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The Confederate loss in this action was not less than 4,700. Colonel Taylor states it 1,300 more. See discussion further on under head Numbers, Losses, &c., and note, as to number captured there. The fragments of Pickett's command, with some troops sent by General Lee to cover their retreat, took position at Sutherland station. The Confederate force in the trenches in the Petersburg lines was now a mere picket line, the men being from five to seven yards apart, and at dawn on Sunday, the 2d, Grant ordered Parke, Wright and Ord to assault. With the exception of three places in front of Petersburg, Gordon held his lines, but the sixth and second corps brushed through the cob-web force in front of them and swept up and down the Confederate lines from Hatcher's Run to the inner lines around Petersburg. At this time General Hill, who had been at Lee's headquarters, perceiving the commotion in his lines and not knowing the extent of the disaster, rode forward and was shot dead by so
ame general instructions, and Ord's command was ordered to move along the south side of the railroad to Burkeville Junction, followed by the Ninth corps. It will be seen that the Fifth infantry corps and Sheridan's cavalry, on the morning of the 3d, were in position to cut off Lee's retreat by the south bank of the Appomattox. Longstreet reached Amelia Courthouse on the afternoon of the 4th. Gordon's command was three or four miles distant, and Mahone's division was still near Goode's Brit seven thousand more; so that he had only thirty-six thousand men of all arms for duty, including 2,500 dismounted cavalry, the artillery and the mounted cavalry, Ewell's command and the naval battalion, on the night of April 2d, or morning of the 3d, to take upon the retreat. He left the Petersburg line with about 26,000 infantry. In the desperate fighting of April 6th, when Ewell and Anderson's commands were captured, and when Gordon, after engaging in a running fight for nearly fourteen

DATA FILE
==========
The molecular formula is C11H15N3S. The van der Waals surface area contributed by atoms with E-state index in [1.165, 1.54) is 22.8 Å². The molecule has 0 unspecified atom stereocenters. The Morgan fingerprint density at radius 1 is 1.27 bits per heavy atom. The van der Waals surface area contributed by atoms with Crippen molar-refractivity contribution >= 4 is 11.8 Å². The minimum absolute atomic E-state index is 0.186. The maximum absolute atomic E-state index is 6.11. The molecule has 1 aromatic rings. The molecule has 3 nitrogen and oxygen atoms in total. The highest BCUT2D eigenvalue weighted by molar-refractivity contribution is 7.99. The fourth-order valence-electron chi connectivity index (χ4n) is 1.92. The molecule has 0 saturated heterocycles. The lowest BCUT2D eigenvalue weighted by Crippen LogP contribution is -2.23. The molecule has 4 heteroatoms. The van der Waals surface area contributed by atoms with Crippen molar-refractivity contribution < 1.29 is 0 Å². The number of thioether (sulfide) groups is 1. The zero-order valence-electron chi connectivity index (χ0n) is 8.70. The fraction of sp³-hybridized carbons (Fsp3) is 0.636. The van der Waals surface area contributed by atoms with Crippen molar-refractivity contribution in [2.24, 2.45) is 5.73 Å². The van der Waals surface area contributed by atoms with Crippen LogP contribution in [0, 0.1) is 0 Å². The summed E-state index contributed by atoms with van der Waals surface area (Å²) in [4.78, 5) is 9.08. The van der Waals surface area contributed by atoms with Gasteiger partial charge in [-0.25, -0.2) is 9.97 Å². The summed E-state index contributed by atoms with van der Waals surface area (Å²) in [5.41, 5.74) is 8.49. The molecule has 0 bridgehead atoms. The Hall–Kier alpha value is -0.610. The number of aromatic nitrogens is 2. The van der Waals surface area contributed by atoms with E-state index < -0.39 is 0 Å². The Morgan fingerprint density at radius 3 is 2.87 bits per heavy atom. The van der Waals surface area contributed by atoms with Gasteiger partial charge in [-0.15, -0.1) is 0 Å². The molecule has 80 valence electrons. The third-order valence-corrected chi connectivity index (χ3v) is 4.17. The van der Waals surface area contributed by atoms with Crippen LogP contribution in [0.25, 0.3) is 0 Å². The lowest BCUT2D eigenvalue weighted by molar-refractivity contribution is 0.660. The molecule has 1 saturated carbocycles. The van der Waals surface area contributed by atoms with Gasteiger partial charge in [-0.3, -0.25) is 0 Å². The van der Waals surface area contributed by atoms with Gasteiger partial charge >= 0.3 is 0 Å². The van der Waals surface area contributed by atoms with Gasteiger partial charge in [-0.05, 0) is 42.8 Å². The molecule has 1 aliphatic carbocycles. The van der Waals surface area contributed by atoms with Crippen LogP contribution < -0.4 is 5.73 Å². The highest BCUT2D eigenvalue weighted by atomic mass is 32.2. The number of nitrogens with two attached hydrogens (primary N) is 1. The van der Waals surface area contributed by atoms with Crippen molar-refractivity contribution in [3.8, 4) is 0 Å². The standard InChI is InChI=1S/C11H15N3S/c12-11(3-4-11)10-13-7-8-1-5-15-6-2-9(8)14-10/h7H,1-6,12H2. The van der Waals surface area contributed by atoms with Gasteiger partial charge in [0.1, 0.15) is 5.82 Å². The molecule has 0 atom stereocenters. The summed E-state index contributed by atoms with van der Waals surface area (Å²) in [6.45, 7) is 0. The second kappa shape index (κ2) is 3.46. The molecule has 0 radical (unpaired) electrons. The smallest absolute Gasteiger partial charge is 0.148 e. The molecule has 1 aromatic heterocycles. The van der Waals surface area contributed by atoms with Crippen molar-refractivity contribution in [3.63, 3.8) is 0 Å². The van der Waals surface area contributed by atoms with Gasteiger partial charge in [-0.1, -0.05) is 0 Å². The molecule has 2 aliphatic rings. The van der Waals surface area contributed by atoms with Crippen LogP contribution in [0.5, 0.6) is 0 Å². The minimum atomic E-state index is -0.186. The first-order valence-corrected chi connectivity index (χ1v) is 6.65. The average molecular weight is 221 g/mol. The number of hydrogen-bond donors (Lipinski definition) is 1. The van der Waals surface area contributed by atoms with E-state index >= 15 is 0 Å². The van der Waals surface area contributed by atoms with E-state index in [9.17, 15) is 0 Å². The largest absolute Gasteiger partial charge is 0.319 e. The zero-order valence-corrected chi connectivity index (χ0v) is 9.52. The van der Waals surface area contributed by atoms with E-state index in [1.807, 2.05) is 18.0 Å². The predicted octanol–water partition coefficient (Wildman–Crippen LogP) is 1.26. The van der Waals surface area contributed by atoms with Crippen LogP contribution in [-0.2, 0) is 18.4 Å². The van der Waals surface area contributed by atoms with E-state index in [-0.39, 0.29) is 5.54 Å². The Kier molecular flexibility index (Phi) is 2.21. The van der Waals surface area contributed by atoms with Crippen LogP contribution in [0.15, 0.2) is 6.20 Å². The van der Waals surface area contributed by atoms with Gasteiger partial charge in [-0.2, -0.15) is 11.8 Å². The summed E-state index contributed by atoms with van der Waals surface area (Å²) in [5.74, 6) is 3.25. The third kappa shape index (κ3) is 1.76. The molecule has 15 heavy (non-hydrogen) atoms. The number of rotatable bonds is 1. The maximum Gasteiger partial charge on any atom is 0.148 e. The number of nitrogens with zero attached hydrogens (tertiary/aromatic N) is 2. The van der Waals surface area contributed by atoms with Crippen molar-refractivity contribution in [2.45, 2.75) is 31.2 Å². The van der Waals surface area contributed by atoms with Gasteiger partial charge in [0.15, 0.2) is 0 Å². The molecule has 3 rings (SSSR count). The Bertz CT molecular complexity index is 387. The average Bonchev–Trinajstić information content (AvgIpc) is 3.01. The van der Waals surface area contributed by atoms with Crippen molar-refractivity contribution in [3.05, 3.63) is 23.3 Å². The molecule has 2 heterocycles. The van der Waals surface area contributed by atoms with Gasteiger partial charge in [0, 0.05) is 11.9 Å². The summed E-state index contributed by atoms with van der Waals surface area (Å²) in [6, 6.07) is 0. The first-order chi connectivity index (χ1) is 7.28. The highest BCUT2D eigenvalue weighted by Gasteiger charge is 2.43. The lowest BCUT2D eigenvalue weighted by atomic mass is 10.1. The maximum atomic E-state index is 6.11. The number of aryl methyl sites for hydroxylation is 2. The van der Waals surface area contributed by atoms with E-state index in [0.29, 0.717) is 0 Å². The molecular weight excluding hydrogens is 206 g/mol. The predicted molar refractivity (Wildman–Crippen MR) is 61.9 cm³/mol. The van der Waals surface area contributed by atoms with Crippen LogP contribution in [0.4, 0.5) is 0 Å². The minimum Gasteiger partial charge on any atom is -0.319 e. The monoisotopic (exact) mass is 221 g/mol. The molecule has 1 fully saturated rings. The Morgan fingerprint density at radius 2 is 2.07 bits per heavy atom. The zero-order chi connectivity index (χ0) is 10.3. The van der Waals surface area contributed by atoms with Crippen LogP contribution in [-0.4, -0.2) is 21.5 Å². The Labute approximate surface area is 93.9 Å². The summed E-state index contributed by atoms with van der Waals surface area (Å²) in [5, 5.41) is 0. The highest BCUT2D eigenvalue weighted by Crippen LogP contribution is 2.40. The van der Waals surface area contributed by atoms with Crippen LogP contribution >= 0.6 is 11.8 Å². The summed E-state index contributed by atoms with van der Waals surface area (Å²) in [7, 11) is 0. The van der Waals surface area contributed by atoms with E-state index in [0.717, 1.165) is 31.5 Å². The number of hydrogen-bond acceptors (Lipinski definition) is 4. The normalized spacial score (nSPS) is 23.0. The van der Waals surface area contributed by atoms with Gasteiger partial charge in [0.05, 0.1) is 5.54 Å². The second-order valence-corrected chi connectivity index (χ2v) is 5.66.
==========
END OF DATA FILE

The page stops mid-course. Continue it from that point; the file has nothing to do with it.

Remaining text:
e expected supplies at Amelia were not there, and hunger and fatigue told fearfully upon the men who had had but one ration since the retreat commenced. In order to obtain food foraging parties were sent out, and Lee was detained at Amelia on the 4th, and a large part of the 5th of April. Thus precious time was lost and the last opportunity to strike at Grant's widely scattered pursuing columns. Meanwhile, Sheridan, on the afternoon of the 4th, had struck the Danville road at Jetersville, se4th, had struck the Danville road at Jetersville, seven miles southwest of Amelia Courthouse, and entrenched. Lee's infantry at this time did not amount to 25,000 fighting men, and as Sheridan's cavalry was entrenched at Jetersville and had been reinforced by the Fifth corps, it equalled, if it did not exceed Lee's whole army, and Lee, who had advanced towards Jetersville on the afternoon of the 5th with the view of attacking Sheridan, if he had not been too heavily reinforced by infantry, had no alternative but to attempt to march around him
hem to bear arms. On the morning of the 6th the Army of the Potomac, which had been mainly concentrated at Jetersville, moved northward to Amelia Courthouse to give battle to Lee, but he had passed, as we have seen, on the night before on the Deatonsville road. Humphrey's second corps was ordered to move on the Deatonsville road, and the fifth and sixth corps in parallel directions on the right and left. The Army of the James, under Ord, had in the meantime reached Burkeville, and on the 6th General Ord was directed towards Farmville. Meade discovered Lee's withdrawal from Amelia before reaching that point, and made new dispositions for pursuit. The second corps soon came up with Gordon in the rear, and a sharp, running fight commenced with Gordon's corps, which continued nearly all day. An obstinate stand was made at Sailor's Creek, but the numbers of the enemy enabled them to turn Gordon's position and take some high ground commanding it, and just at nightfall his position wa
hes ensued. Ashby was heard to express his admiration for the bold trooper who showed so much audacity, and hoped the time would come when he could make a closer acquaintance. In this he was gratified, and that acquaintance indirectly cost him his life. On the 5th of June, 1862, Jackson's army diverged from the Valley turnpike a short distance from Harrisonburg, and took the road leading to Port Republic. About two miles from the town the troops went into bivouac. On the morning of the 6th, the command moved on toward Port Republic, the enemy's cavalry videttes firing an occasional harmless shot at long range at Ashby's rear guard. The troops had proceeded some miles, and, while resting by the roadside, Ashby was much surprised to find the Federal cavalry upon him. However, the surprise did not last long, and it is a question whether the surprise was not mutual, but calling upon his followers, Ashby attacked the Federals so vigorously as to put them to rout, and, in the pursui